Let’s try and do a familiarization exercise with the first 7 items in the list. We’ll start with consciousness. Consciousness simply means a state in which you are entirely aware of what you are thinking and what is happening around you. Anything below that threshold drops into the subconscience. Next, we have attention. We all know what that means. Then, there’s perception. Perception is basically detecting a change in your existing information state. For example, you may percieve that something is different – that’s a change from the existing information state to the altered information state. Then, we have language and memory, both of which are self-explanatory. Finally, items (6) and (7) are knowledge representation (which refers to the way knowledge is represented. For example digits are represented using lines) and Imagery (which is how we form images in our head about the given information. For example, when we read about romance, we form erotic images in our heads). There! Now, we have 7 familiar items. Now, since we have familiarization down, it’s time to hold our attention on these items long enough for them to transfer to the short-term memory. For me, the period of familiarized attention was about 20 seconds. Your mileage may vary.
Step 2 – Transfer information from short-term memory into long-term memory
Now that we have 7 items in short-term memory, it’s time to transfer these items to the long-term memory so that they can be remembered for longer than 3-20 seconds. Also, another disadvantage of the short-term memory is that it’s prone to interference (distractions) and decay (losing clarity of the information after a distraction).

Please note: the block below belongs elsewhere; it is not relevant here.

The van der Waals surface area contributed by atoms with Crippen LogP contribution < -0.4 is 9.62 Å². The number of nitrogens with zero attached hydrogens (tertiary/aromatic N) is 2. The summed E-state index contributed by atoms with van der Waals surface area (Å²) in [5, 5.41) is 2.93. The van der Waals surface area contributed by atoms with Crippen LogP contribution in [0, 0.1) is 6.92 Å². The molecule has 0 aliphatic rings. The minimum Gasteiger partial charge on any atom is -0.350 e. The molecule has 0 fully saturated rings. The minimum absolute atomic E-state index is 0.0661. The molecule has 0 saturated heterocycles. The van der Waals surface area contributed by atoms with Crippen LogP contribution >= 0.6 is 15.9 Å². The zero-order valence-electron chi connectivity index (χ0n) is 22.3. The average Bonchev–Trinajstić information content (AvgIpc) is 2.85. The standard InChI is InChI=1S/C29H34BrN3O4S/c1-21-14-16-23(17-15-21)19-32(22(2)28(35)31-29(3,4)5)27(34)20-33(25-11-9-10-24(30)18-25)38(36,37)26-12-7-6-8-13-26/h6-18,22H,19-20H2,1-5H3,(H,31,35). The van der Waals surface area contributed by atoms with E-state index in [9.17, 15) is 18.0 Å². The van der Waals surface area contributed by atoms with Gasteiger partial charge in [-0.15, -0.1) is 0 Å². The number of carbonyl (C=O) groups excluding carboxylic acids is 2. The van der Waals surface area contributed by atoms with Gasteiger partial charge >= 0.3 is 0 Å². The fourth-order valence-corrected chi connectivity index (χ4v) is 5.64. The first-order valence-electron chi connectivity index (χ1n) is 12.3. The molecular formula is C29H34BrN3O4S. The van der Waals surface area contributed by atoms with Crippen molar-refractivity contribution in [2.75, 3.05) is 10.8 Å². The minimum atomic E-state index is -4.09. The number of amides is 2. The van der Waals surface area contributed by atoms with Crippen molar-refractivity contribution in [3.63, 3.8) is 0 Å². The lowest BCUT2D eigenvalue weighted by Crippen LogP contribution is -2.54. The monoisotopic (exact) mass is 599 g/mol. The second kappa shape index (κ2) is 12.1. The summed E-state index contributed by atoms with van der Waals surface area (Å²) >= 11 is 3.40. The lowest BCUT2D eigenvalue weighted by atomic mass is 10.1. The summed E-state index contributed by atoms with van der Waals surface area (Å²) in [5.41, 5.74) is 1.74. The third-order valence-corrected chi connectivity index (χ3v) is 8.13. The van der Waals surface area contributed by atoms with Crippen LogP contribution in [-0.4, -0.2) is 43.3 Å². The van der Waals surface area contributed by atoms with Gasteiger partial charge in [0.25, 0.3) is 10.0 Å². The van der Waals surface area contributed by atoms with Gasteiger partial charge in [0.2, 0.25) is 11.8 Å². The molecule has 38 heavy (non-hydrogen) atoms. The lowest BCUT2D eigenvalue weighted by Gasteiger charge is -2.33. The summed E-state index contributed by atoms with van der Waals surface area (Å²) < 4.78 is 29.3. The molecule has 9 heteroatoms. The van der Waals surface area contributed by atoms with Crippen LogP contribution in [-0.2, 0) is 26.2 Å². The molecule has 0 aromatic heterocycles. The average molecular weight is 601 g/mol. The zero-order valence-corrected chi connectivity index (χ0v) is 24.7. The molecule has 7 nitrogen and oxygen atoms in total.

Transferring to the long-term memory is done by connecting the new information to a mental structure that is already in place.
For example, one structure that you can use is the order in which the 7 items usually occur for a person.
(1) Consciousness occurs first (you know you have to be awake)
(2) Then attention (you pay attention)
(3) Then perception (you detect a change in information)
(4) Then language (you hear words)
(5) Then memory (you feel an opening in which the new information can be stored inside your head)
(6) Then knowledge representation (you choose a representation for the new information – words, digits etc), and lastly
(7) Imagery (you choose certain images to associate with the new information).
Thus, by using an already-in-place structure (the structure that tells you things occur in a certain order for a person), you made it easier for the 7 items to transfer from your short-term memory into your long-term memory.
Step 3 – Keep the information in the long-term memory
To keep the information in your long-term memory, you need to do regular rehearsals and reinforcement into the chosen structure. We all know what rehearsals and reinforcements mean, but pay attention to the chosen structure part. You can’t reinforce the information into a different structure, like say, a mnemonic with all the starting letters – CAPLMKI. This is not the structure you chose before. The structure you chose before was the order in which the items usually occur for a person, and you have to stick to the same structure during your rehearsals and reinforcement. For me, it takes about 20 rehearsals on average to keep it in the long-term memory for about five weeks. Again, your mileage may vary.
Step 4 – Repeat steps 1, 2 and 3 with the remaining items, taking no more than 7 at a time.
That’s about it, folks! Hope this helps you remember things better. We’d love to hear your thoughts in the comments below!